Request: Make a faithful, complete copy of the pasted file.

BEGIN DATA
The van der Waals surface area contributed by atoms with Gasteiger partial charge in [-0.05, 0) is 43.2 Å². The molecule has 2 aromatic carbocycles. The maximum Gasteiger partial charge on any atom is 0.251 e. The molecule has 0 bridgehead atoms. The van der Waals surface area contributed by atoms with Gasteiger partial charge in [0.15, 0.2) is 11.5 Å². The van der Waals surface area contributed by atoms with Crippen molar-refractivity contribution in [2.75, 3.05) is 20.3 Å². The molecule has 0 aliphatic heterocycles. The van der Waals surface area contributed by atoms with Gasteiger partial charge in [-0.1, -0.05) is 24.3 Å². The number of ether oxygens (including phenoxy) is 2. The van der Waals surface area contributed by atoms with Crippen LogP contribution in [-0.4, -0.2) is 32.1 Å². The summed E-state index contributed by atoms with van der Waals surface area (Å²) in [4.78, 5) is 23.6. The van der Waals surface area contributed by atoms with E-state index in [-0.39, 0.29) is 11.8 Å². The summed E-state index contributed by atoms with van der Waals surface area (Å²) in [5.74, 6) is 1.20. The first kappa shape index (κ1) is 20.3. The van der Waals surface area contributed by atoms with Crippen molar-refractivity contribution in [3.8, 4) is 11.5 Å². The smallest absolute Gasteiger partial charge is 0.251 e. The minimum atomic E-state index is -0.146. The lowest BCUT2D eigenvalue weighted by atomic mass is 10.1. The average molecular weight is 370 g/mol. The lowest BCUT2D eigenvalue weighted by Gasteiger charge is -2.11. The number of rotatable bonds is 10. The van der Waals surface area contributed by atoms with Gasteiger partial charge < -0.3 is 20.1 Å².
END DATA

The van der Waals surface area contributed by atoms with Gasteiger partial charge in [-0.05, 0) is 43.2 Å². The molecule has 2 aromatic carbocycles. The maximum Gasteiger partial charge on any atom is 0.251 e. The molecule has 0 bridgehead atoms. The van der Waals surface area contributed by atoms with Gasteiger partial charge in [0.15, 0.2) is 11.5 Å². The van der Waals surface area contributed by atoms with Crippen molar-refractivity contribution in [2.75, 3.05) is 20.3 Å². The molecule has 0 aliphatic heterocycles. The van der Waals surface area contributed by atoms with Gasteiger partial charge in [-0.1, -0.05) is 24.3 Å². The number of ether oxygens (including phenoxy) is 2. The van der Waals surface area contributed by atoms with Crippen LogP contribution in [-0.4, -0.2) is 32.1 Å². The summed E-state index contributed by atoms with van der Waals surface area (Å²) in [4.78, 5) is 23.6. The van der Waals surface area contributed by atoms with E-state index in [-0.39, 0.29) is 11.8 Å². The summed E-state index contributed by atoms with van der Waals surface area (Å²) in [5.74, 6) is 1.20. The first kappa shape index (κ1) is 20.3. The van der Waals surface area contributed by atoms with Crippen molar-refractivity contribution in [3.8, 4) is 11.5 Å². The smallest absolute Gasteiger partial charge is 0.251 e. The minimum atomic E-state index is -0.146. The lowest BCUT2D eigenvalue weighted by atomic mass is 10.1. The average molecular weight is 370 g/mol. The lowest BCUT2D eigenvalue weighted by Gasteiger charge is -2.11. The number of rotatable bonds is 10. The van der Waals surface area contributed by atoms with Gasteiger partial charge < -0.3 is 20.1 Å².